Trademark owner finally obtains execution of settlement agreement signed in 2011

China

Bernard Controls SA has obtained the full execution of a settlement agreement entered into with an infringer in 2011.

Bernard Controls is a world-leading manufacturer of electric valve actuators. Beijing Bernard Controls Equipment Co Ltd (Beijing Bernard) is a subsidiary established by Bernard Controls to manufacture and distribute its products in China.

Bernard Controls owns the registered trademark BERNARD (and device), depicted below, covering goods in Classes 7, 9 and 11 of the Nice Classification (“machine tools; engines and motors (other than for land vehicles); transmission couplings (non electric) and transmission components (excluding those for land vehicles)"; "scientific (other than medical), nautical, surveying, photographic, cinematographic, optical, weighing, measuring, signalling, checking (supervision), life-saving and teaching apparatus and instruments” and "apparatus for lighting, heating, steam generating, cooking, refrigerating, drying, ventilating, water supply and sanitary purposes, installations for water or gas distribution, cleaning and purification”), as well as services in Class 37 ("construction and repair services”).

The exclusive right to use this registered trademark expires on September 27 2016.

On June 7 2004 Bernard Controls applied for the registration of the trademark 伯纳德 ('Bernard' in Chinese) in Classes 7 and 9, and obtained registration on May 21 2007 and September 21 2007, respectively.

On May 24 2007 Bernard Controls granted Beijing Bernard an exclusive licence to use the aforementioned registered trademarks.

In April 2008 a company in Tianjin called Bernard (Tianjin) Instrument Technology Co Ltd (Tianjin Bernard) came to Bernard Controls’ attention. In addition to registering Bernard Controls’ registered trademark 伯纳德 as its trade name, Tianjin Bernard, which is engaged in the same business activities as Beijing Bernard, was blatantly and prominently using Bernard Controls’ registered trademarks in its premises, promotion materials and advertisements, as well as on its website. Tianjin Bernard also applied for the registration of other marks, depicted below, that were identical, or highly similar, to the registered trademarks of Bernard Controls.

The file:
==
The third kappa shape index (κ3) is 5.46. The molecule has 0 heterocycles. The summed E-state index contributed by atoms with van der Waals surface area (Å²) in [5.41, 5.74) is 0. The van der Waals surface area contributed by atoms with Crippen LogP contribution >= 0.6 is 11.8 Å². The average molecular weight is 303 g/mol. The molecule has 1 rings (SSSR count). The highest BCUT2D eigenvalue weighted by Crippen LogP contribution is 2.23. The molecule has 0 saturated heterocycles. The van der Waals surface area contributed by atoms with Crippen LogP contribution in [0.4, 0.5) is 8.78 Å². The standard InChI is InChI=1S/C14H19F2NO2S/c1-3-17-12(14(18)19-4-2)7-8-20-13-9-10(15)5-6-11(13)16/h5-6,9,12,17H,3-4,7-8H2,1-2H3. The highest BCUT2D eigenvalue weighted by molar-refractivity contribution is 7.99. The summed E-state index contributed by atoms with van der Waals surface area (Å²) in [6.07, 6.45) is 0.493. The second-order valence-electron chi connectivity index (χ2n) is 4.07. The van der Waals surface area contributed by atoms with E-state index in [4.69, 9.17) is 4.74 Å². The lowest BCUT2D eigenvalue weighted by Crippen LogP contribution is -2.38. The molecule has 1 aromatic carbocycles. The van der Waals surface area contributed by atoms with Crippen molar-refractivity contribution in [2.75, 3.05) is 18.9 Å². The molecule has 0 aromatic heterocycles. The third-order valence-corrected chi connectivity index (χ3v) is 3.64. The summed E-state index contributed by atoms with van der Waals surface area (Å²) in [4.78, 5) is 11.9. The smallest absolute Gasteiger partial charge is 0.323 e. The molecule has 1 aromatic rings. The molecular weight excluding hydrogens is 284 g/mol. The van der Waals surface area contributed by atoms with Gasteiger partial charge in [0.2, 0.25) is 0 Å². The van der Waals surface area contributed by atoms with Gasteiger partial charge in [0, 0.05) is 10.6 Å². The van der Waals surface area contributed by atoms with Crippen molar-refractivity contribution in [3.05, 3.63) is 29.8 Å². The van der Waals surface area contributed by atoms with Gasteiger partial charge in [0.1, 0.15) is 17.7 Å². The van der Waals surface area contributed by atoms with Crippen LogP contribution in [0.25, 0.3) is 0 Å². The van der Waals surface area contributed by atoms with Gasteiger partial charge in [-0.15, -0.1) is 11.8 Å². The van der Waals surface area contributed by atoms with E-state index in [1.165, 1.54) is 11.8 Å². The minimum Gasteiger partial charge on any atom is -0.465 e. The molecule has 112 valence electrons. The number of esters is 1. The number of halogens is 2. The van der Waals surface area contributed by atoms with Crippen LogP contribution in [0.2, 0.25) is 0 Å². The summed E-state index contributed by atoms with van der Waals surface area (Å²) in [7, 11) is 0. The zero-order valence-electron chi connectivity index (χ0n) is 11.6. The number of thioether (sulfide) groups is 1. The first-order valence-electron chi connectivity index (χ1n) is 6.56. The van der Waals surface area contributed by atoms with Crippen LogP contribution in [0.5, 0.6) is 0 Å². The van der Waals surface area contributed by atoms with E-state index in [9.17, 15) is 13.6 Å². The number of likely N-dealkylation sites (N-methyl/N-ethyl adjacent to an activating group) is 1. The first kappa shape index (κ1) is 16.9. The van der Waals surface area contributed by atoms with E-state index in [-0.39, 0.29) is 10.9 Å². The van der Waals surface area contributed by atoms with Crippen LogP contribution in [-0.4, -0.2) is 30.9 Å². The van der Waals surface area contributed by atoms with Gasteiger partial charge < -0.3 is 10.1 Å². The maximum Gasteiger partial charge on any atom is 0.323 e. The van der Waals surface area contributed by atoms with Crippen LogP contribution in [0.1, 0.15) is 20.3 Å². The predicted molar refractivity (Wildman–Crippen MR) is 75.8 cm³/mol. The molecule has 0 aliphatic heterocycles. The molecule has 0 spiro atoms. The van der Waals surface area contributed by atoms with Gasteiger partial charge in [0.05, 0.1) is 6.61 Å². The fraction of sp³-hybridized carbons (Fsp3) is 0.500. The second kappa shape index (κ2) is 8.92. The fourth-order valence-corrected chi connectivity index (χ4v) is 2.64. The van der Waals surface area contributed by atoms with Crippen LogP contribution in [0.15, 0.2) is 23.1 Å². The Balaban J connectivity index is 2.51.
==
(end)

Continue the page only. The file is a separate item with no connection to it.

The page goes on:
In 2009 Bernard Controls and Beijing Bernard brought suit against Tianjin Bernard before the Tianjin Number 1 Intermediate Court. The court issued its judgment on October 27 2010; it upheld the plaintiffs' unfair competition claim, but rejected their claim of trademark infringement.

The plaintiffs later appealed to the Tianjin Higher Court. The plaintiffs and the defendant, under the court’s mediation, reached a settlement agreement. On June 28 2011 the Court of Appeal issued the civil settlement judgment, which was served to both parties and became effective upon receipt.

As per the terms of the agreement, Tianjin Bernard was obliged to:

  1. stop using any trade name and domain name containing 'Bernard' or '伯纳德' from the date on which the agreement entered into force;
  2. stop using any trademark identical, or similar, to the registered trademarks of Bernard Controls from the date on which the agreement entered into force;
  3. revoke its trade name and domain name, and withdraw its applications for registration of the disputed trademarks before December 31 2011; and
  4. indemnify the plaintiff by paying a certain amount of damages.

Tianjin Bernard paid the damages to Bernard Controls, but did not comply with the other terms of the settlement agreement.

In November 2012 Bernard Controls applied for a compulsory execution order to the Tianjin Number 1 Intermediate Court.

Following the court’s intervention, Tianjin Bernard withdrew its trademark applications and revoked the domain name. The revocation of its trade name is also in progress.

In practice, the enforcement of a judgment ordering the modification of a trade name and the withdrawal of a trademark application can be very difficult - the judgment is not necessarily viewed by the authorities (eg, the State Administration for Industry and Commerce) as a compulsory measure that they must enforce. There is no easy procedure to ensure that a court order is executed.

Zhang Yan and Wang Jue, Wan Hui Da Law Firm & Intellectual Property Agency, Beijing

Wan Hui Da represented the plaintiffs in this case 

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